Do OkCupid and Facebook experiment on vulnerable populations?


Keisha Ray

Publish date

Tag(s): Legacy post
Topic(s): Informed Consent Media Research Ethics

by Keisha Ray, Ph.D.

A few months ago Facebook announced that some Facebook users were a part of a 2012 experiment. In the experiment Facebook altered the number of negative and positive posts and photos that appeared in users’ newsfeed. In a paper documenting the results of the study, authors noted that by changing what users saw in their feed, Facebook was able to alter moods, emotions, and the kind of posts that people posted. The study was meant to be an experiment in online social interactions and emotional connections.

OkCupid, an online dating site has also recently announced that it has conducted experiments on its date seeking users. The experiments ranged from altering information to determine its affect on personality ratings to being less than truthful about the strength of users matches with other users. Making these changes to profiles and users’ information, researchers were able to determine the likelihood of interactions between users and the mood of those interactions.

There are many reasons to object to the kinds of experiments conducted by Facebook and OkCupid. We can object on the grounds of being misled. Facebook and OkCupid led users to believe that the information given to them has not been manipulated. They were led to believe that the posts, photos, and profiles that appear on their home pages have not been modified, but they have been. Being misled is enough to make users angry. But that still leaves questions about why being misled ought to make users angry. A source for outrage over Facebook and OkCupid experiments is that the information on our screens is tied to our emotions. Posts, photos, and profiles on sites like Facebook and OkCupid are tied to the way that we see ourselves, the selves that we want other people to see, our happiness, and our sadness. If companies manipulate our emotions to gather data on social interactions then in essence, they are in control of our emotions. We like to think that our emotions are our own, that they are personal and almost a sacred extension of our brain. To control our emotions is to control our minds. Controlling our minds likens us to lab rats who serve the instrumental purpose of data collection. But people are supposed to be treated with respect. Our ability to reason and feel pain and pleasure is supposed to be the basis for that respect, but experiments that test users’ emotions treats people as less than such.


Vulnerable populations
Considering that our emotions are tied to our online social interactions and our emotions were the subject of experimentation, we have to consider the ethical nature of this kind of research. Research of this kind may be legal if the possibility of using users’ data in this manner was disclosed in a “terms of use” agreement that all users must agree to for access to the sites’ services. However, it can be unethical on the grounds that the research was misleading and manipulative in the ways that experiments on vulnerable populations are manipulative, and therefore, unethical.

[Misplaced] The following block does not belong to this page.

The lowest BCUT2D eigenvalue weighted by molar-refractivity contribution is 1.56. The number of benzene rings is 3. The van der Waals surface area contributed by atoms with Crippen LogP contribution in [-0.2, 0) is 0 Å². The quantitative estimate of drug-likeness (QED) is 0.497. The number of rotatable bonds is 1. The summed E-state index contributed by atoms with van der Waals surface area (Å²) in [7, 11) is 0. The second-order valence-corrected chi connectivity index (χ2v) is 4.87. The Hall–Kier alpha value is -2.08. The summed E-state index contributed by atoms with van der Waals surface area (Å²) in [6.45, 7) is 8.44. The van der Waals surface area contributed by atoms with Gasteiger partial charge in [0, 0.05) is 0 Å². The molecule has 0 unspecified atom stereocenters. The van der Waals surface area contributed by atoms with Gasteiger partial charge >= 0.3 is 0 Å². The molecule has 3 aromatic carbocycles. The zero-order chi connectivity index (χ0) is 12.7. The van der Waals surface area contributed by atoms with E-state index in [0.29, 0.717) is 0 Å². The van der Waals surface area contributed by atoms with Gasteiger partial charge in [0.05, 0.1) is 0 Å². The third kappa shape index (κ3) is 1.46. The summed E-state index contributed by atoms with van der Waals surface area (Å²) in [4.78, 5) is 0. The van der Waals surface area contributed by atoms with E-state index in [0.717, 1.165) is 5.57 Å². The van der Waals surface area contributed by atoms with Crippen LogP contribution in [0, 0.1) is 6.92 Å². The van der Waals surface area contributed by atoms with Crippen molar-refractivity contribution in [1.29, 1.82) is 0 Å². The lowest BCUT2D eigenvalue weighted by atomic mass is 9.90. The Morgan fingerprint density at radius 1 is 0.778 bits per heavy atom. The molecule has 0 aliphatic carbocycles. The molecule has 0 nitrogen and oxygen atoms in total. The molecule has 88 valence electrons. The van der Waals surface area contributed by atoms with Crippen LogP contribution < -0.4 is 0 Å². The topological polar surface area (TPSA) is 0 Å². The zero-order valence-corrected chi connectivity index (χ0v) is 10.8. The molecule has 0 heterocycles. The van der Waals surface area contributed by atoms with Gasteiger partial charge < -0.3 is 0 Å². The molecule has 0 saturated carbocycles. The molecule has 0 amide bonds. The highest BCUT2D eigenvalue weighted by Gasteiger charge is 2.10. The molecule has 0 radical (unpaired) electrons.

Vulnerable populations are typically described as those that cannot decline participation in experiments either because they have not been informed of the experiment or they are in a subordinate position as compared to those conducting the experiment. In both experiments conducted by Facebook and OkCupid, users were unable to opt out of the research because they were unaware that it was taking place. Being informed of the experiment and given the opportunity to opt out would have likely jeopardized the integrity and usefulness of the acquired data.

If you are not convinced that Facebook users and OkCupid users can be considered vulnerable populations, we can consider the reasons why people use sites such as OkCupid. People who use dating sites are looking for a service and sometimes pay for that service. Assuming that at least some OkCupid users are searching for meaningful romantic relationships and this search requires emotions, OkCupid is in the business of emotion. OkCupid assesses users personalities to match them with other users whose personalities’ questionnaires reveal a good match, while also revealing those users who are not a good match. These assessments are intended to spur conversations and these conversations are intended to create meet ups and dates. However, if conversations, meet ups, and dates are arranged based on manipulated assessments and manipulated “matches” then OkCupid is creating connections based on manipulated emotions. If this is the case, then OkCupid is showing a great amount of disregard for the emotions of those searching for meaningful relationships. OkCupid users are looking for basic elements to a good life—relationships (of all kinds)—and despite knowing this and knowing that relationships are tied to emotions, OkCupid used those emotions against its users to acquire data on social interactions, making data more important than its users.

It is true that social networking users are not a vulnerable population in the same ways that certain cultures, races, and socioeconomic and geographic groups are vulnerable populations. However, social networking users, in particular users of online dating sites like OkCupid, are similar to vulnerable populations in that they are a group that can easily be manipulated and whose health can be affected by such manipulation. The ease of this manipulation is demonstrated by the lack of knowledge of these experiments once they were revealed to the public and the public’s shock and discomfort with the experiments.

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